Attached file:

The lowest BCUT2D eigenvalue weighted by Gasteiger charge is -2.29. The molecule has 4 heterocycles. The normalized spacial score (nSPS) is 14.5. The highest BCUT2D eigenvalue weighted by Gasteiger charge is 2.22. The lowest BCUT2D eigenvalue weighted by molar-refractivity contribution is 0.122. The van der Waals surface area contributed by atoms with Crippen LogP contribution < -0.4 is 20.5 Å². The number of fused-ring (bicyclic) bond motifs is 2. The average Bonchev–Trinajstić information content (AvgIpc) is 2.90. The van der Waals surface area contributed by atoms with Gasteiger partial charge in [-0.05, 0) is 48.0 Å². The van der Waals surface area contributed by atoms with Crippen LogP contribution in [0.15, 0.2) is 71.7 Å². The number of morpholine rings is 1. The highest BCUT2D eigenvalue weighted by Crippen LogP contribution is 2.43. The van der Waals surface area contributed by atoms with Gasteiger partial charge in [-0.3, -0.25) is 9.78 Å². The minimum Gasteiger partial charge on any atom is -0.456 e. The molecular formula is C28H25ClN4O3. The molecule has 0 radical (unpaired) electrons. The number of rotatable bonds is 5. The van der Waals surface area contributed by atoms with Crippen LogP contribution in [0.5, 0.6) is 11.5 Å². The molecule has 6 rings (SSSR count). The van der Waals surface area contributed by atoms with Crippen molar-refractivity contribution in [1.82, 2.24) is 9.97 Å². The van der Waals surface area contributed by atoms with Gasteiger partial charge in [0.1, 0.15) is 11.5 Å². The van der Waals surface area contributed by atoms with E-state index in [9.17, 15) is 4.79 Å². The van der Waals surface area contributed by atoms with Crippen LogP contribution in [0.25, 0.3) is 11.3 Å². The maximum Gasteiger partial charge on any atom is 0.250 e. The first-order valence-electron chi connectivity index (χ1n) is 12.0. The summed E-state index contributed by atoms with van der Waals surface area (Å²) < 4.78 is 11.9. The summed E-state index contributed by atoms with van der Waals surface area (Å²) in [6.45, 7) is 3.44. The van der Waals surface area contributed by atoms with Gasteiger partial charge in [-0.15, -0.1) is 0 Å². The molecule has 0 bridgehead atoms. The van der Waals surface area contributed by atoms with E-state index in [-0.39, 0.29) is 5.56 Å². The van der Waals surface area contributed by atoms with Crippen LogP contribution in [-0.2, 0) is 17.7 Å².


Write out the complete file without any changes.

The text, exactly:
The lowest BCUT2D eigenvalue weighted by Gasteiger charge is -2.29. The molecule has 4 heterocycles. The normalized spacial score (nSPS) is 14.5. The highest BCUT2D eigenvalue weighted by Gasteiger charge is 2.22. The lowest BCUT2D eigenvalue weighted by molar-refractivity contribution is 0.122. The van der Waals surface area contributed by atoms with Crippen LogP contribution < -0.4 is 20.5 Å². The number of fused-ring (bicyclic) bond motifs is 2. The average Bonchev–Trinajstić information content (AvgIpc) is 2.90. The van der Waals surface area contributed by atoms with Gasteiger partial charge in [-0.05, 0) is 48.0 Å². The van der Waals surface area contributed by atoms with Crippen LogP contribution in [0.15, 0.2) is 71.7 Å². The number of morpholine rings is 1. The highest BCUT2D eigenvalue weighted by Crippen LogP contribution is 2.43. The van der Waals surface area contributed by atoms with Gasteiger partial charge in [-0.3, -0.25) is 9.78 Å². The minimum Gasteiger partial charge on any atom is -0.456 e. The molecular formula is C28H25ClN4O3. The molecule has 0 radical (unpaired) electrons. The number of rotatable bonds is 5. The van der Waals surface area contributed by atoms with Crippen LogP contribution in [0.5, 0.6) is 11.5 Å². The molecule has 6 rings (SSSR count). The van der Waals surface area contributed by atoms with Crippen molar-refractivity contribution in [1.82, 2.24) is 9.97 Å². The van der Waals surface area contributed by atoms with Gasteiger partial charge in [0.1, 0.15) is 11.5 Å². The van der Waals surface area contributed by atoms with E-state index in [9.17, 15) is 4.79 Å². The van der Waals surface area contributed by atoms with Crippen LogP contribution in [0.25, 0.3) is 11.3 Å². The maximum Gasteiger partial charge on any atom is 0.250 e. The first-order valence-electron chi connectivity index (χ1n) is 12.0. The summed E-state index contributed by atoms with van der Waals surface area (Å²) < 4.78 is 11.9. The summed E-state index contributed by atoms with van der Waals surface area (Å²) in [6.45, 7) is 3.44. The van der Waals surface area contributed by atoms with Gasteiger partial charge in [-0.15, -0.1) is 0 Å². The molecule has 0 bridgehead atoms. The van der Waals surface area contributed by atoms with E-state index in [-0.39, 0.29) is 5.56 Å². The van der Waals surface area contributed by atoms with Crippen LogP contribution in [-0.2, 0) is 17.7 Å².